Other ways Finbar checks out of this world are amusing. Here are some things I caught him doing recently:

- raising the pump lever of a bicycle pump to different heights and watching how fast or slow it went down when he released it.
- sailing a model wooden sailboat in a 6 ft long gutter fillled with water for 2 hours
- filling and emptying the laundry sink repeatedly for more than an hour to watch the "black hole" or whirlpool of water go down the drain
- filling the drain of same sink with first a popped balloon and its string, and then stick after stick after stick.
- turning on the outdoor faucet and watching the water flow out, all the while stimming while his shoes got soaked.
- walking around the house "flying" a jet plane for an hour without saying a word

I wonder, do other children engage in this sort of self entertainment? Dunno.  My other son does not do these things. He plays trains.  Other kids seem to build legos and play Leapfrog.  But that is less interesting to watch...

Sunday, October 3, 2010

More "G" and Space Shuttle talk

Just a quick follow-up on previous blogs topics.  We've had two more encounters with "G" since posting. First was at an adult birthday party.  Long and short of it was at the end of the evening I found Finbar and "G" playing quietly (and he looking very content to do so) in a bedroom with what appeared to be a mountain of pink toys.  When i asked him later what they were doing he replied, "Uhhhh, we were playing with girl toys. It was sooo boring."  But he happily stuck with her. What a guy.

Last night "G" came over to our house with her parents.  I caught Finbar just ga ga staring at her from afar several times.  Poor sap.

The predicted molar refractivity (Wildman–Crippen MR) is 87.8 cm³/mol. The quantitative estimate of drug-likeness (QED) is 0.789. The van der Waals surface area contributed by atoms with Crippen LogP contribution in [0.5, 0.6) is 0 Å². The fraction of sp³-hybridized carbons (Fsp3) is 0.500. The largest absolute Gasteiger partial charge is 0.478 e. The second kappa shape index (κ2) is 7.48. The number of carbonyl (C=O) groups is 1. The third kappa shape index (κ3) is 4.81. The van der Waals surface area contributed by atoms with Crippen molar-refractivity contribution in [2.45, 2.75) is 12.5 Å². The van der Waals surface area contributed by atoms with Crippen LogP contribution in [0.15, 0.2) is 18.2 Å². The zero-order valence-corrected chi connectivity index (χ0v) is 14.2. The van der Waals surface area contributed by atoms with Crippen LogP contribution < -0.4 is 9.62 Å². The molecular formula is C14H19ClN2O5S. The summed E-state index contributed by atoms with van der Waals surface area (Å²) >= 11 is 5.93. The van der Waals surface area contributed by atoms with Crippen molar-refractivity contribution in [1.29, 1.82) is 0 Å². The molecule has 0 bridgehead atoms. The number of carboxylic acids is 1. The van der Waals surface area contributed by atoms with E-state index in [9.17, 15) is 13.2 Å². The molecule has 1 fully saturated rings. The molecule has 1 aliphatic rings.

Finally, I watched a documentary called "In the Shadow of the Moon".  It is the story of the astronauts who went to the moon from 1968-1972 told in their own words during interviews.  These were fascinating and amazingly brave, highly intelligent men, who are all now about 80.  Real American heroes.  I experienced great relief when more than one mentioned that as a child all he could think of, all he wanted to do, was to fly.  Model airplanes, rockets, the works.  Buzz Aldrin was even known to be a bit obsessive about some scientific topics, talking endlessly about orbits and such.  I was immediately relieved to know that (as long as Obama doesn't shut down NASA entirely),  there still is hope that Finbar in fact, being of similar mind to these cool ole guys, will learn to fly and even become an astronaut or rocket scientist.  In fact, in recent days he and I have come up with his plan for learning how to fly. First, learn to read, write and do math. Second, purchase a flight simulator software package around age 8. Third, get into flying model airplanes around age 10.  Fourth, take flying lessons around age 11 or 12.  Finally, attend a commercial pilot school for college.  Space shuttle pilot...